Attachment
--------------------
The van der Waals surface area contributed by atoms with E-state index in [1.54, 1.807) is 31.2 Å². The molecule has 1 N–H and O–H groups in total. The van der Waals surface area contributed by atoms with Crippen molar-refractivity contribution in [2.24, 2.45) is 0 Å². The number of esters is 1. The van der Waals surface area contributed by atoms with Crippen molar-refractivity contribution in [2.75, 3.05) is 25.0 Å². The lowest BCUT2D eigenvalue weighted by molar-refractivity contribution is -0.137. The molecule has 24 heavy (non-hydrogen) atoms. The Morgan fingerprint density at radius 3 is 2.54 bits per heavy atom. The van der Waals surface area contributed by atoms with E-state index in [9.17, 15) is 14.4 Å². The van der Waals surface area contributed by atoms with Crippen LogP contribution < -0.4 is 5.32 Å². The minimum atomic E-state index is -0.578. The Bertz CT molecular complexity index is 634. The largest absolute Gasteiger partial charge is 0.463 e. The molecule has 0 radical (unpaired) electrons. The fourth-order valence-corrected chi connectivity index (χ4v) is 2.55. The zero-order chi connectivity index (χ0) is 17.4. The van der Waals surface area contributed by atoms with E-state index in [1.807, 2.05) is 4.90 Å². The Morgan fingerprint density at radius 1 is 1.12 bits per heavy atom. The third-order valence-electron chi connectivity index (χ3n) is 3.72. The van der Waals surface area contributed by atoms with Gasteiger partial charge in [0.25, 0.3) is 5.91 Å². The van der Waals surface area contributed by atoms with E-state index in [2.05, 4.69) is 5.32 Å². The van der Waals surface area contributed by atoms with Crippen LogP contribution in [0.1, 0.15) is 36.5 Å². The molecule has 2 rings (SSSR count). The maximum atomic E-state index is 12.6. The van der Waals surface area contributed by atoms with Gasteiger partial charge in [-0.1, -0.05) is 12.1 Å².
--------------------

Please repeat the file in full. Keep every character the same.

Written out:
The van der Waals surface area contributed by atoms with E-state index in [1.54, 1.807) is 31.2 Å². The molecule has 1 N–H and O–H groups in total. The van der Waals surface area contributed by atoms with Crippen molar-refractivity contribution in [2.24, 2.45) is 0 Å². The number of esters is 1. The van der Waals surface area contributed by atoms with Crippen molar-refractivity contribution in [2.75, 3.05) is 25.0 Å². The lowest BCUT2D eigenvalue weighted by molar-refractivity contribution is -0.137. The molecule has 24 heavy (non-hydrogen) atoms. The Morgan fingerprint density at radius 3 is 2.54 bits per heavy atom. The van der Waals surface area contributed by atoms with E-state index in [9.17, 15) is 14.4 Å². The van der Waals surface area contributed by atoms with Crippen LogP contribution < -0.4 is 5.32 Å². The minimum atomic E-state index is -0.578. The Bertz CT molecular complexity index is 634. The largest absolute Gasteiger partial charge is 0.463 e. The molecule has 0 radical (unpaired) electrons. The fourth-order valence-corrected chi connectivity index (χ4v) is 2.55. The zero-order chi connectivity index (χ0) is 17.4. The van der Waals surface area contributed by atoms with E-state index in [1.807, 2.05) is 4.90 Å². The Morgan fingerprint density at radius 1 is 1.12 bits per heavy atom. The third-order valence-electron chi connectivity index (χ3n) is 3.72. The van der Waals surface area contributed by atoms with Gasteiger partial charge in [0.25, 0.3) is 5.91 Å². The van der Waals surface area contributed by atoms with E-state index in [2.05, 4.69) is 5.32 Å². The van der Waals surface area contributed by atoms with Crippen LogP contribution in [0.1, 0.15) is 36.5 Å². The molecule has 2 rings (SSSR count). The maximum atomic E-state index is 12.6. The van der Waals surface area contributed by atoms with Gasteiger partial charge in [-0.1, -0.05) is 12.1 Å².